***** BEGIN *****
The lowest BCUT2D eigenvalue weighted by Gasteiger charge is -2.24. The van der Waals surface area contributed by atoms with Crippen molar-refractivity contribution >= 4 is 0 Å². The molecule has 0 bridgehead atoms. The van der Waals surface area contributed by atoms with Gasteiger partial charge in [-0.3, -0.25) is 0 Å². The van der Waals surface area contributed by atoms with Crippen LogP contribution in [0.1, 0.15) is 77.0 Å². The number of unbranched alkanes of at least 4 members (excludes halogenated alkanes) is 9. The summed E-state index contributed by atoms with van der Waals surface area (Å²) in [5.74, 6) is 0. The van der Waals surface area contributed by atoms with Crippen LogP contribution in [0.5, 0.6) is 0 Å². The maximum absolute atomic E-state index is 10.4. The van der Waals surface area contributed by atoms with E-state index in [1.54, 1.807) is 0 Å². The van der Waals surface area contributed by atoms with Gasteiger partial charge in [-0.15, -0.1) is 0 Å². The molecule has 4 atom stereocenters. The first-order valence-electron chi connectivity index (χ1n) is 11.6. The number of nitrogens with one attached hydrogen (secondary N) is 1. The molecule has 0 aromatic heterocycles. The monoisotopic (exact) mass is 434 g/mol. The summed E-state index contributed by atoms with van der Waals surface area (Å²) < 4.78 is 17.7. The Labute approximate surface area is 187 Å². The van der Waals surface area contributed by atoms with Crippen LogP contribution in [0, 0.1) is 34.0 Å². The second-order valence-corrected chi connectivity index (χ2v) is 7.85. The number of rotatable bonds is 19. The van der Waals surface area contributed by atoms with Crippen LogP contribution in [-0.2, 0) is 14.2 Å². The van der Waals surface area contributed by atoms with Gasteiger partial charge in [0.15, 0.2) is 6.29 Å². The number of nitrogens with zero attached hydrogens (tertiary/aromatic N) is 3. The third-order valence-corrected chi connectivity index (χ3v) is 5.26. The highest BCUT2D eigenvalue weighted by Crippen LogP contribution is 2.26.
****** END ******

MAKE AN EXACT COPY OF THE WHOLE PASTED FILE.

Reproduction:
The lowest BCUT2D eigenvalue weighted by Gasteiger charge is -2.24. The van der Waals surface area contributed by atoms with Crippen molar-refractivity contribution >= 4 is 0 Å². The molecule has 0 bridgehead atoms. The van der Waals surface area contributed by atoms with Gasteiger partial charge in [-0.3, -0.25) is 0 Å². The van der Waals surface area contributed by atoms with Crippen LogP contribution in [0.1, 0.15) is 77.0 Å². The number of unbranched alkanes of at least 4 members (excludes halogenated alkanes) is 9. The summed E-state index contributed by atoms with van der Waals surface area (Å²) in [5.74, 6) is 0. The van der Waals surface area contributed by atoms with Crippen LogP contribution in [0.5, 0.6) is 0 Å². The maximum absolute atomic E-state index is 10.4. The van der Waals surface area contributed by atoms with E-state index in [1.54, 1.807) is 0 Å². The van der Waals surface area contributed by atoms with Gasteiger partial charge in [-0.15, -0.1) is 0 Å². The molecule has 4 atom stereocenters. The first-order valence-electron chi connectivity index (χ1n) is 11.6. The number of nitrogens with one attached hydrogen (secondary N) is 1. The molecule has 0 aromatic heterocycles. The monoisotopic (exact) mass is 434 g/mol. The summed E-state index contributed by atoms with van der Waals surface area (Å²) < 4.78 is 17.7. The Labute approximate surface area is 187 Å². The van der Waals surface area contributed by atoms with Crippen LogP contribution in [0, 0.1) is 34.0 Å². The second-order valence-corrected chi connectivity index (χ2v) is 7.85. The number of rotatable bonds is 19. The van der Waals surface area contributed by atoms with Crippen LogP contribution in [-0.2, 0) is 14.2 Å². The van der Waals surface area contributed by atoms with Gasteiger partial charge in [0.15, 0.2) is 6.29 Å². The number of nitrogens with zero attached hydrogens (tertiary/aromatic N) is 3. The third-order valence-corrected chi connectivity index (χ3v) is 5.26. The highest BCUT2D eigenvalue weighted by Crippen LogP contribution is 2.26.